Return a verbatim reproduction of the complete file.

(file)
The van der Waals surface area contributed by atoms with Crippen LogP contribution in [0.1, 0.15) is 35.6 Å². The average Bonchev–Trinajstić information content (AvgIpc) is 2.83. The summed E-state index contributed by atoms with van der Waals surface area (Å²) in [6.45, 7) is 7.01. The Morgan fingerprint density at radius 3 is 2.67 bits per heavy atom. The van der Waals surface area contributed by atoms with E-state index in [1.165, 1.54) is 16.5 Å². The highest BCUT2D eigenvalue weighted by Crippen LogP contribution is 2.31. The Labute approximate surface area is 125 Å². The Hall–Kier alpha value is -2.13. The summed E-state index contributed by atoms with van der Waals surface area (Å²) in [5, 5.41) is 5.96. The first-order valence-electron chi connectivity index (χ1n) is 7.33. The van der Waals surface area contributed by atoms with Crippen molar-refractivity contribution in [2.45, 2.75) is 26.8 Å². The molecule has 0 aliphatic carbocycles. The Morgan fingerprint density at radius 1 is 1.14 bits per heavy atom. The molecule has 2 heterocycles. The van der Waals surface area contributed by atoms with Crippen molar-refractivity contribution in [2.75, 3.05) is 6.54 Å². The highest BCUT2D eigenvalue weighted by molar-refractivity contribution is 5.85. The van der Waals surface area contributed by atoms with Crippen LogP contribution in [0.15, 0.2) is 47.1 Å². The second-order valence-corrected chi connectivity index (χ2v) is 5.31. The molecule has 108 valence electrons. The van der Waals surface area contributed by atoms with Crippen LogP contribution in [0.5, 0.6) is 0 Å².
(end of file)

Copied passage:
The van der Waals surface area contributed by atoms with Crippen LogP contribution in [0.1, 0.15) is 35.6 Å². The average Bonchev–Trinajstić information content (AvgIpc) is 2.83. The summed E-state index contributed by atoms with van der Waals surface area (Å²) in [6.45, 7) is 7.01. The Morgan fingerprint density at radius 3 is 2.67 bits per heavy atom. The van der Waals surface area contributed by atoms with E-state index in [1.165, 1.54) is 16.5 Å². The highest BCUT2D eigenvalue weighted by Crippen LogP contribution is 2.31. The Labute approximate surface area is 125 Å². The Hall–Kier alpha value is -2.13. The summed E-state index contributed by atoms with van der Waals surface area (Å²) in [5, 5.41) is 5.96. The first-order valence-electron chi connectivity index (χ1n) is 7.33. The van der Waals surface area contributed by atoms with Crippen molar-refractivity contribution in [2.45, 2.75) is 26.8 Å². The molecule has 0 aliphatic carbocycles. The Morgan fingerprint density at radius 1 is 1.14 bits per heavy atom. The molecule has 2 heterocycles. The van der Waals surface area contributed by atoms with Crippen molar-refractivity contribution in [2.75, 3.05) is 6.54 Å². The highest BCUT2D eigenvalue weighted by molar-refractivity contribution is 5.85. The van der Waals surface area contributed by atoms with Crippen LogP contribution in [0.15, 0.2) is 47.1 Å². The second-order valence-corrected chi connectivity index (χ2v) is 5.31. The molecule has 108 valence electrons. The van der Waals surface area contributed by atoms with Crippen LogP contribution in [0.5, 0.6) is 0 Å².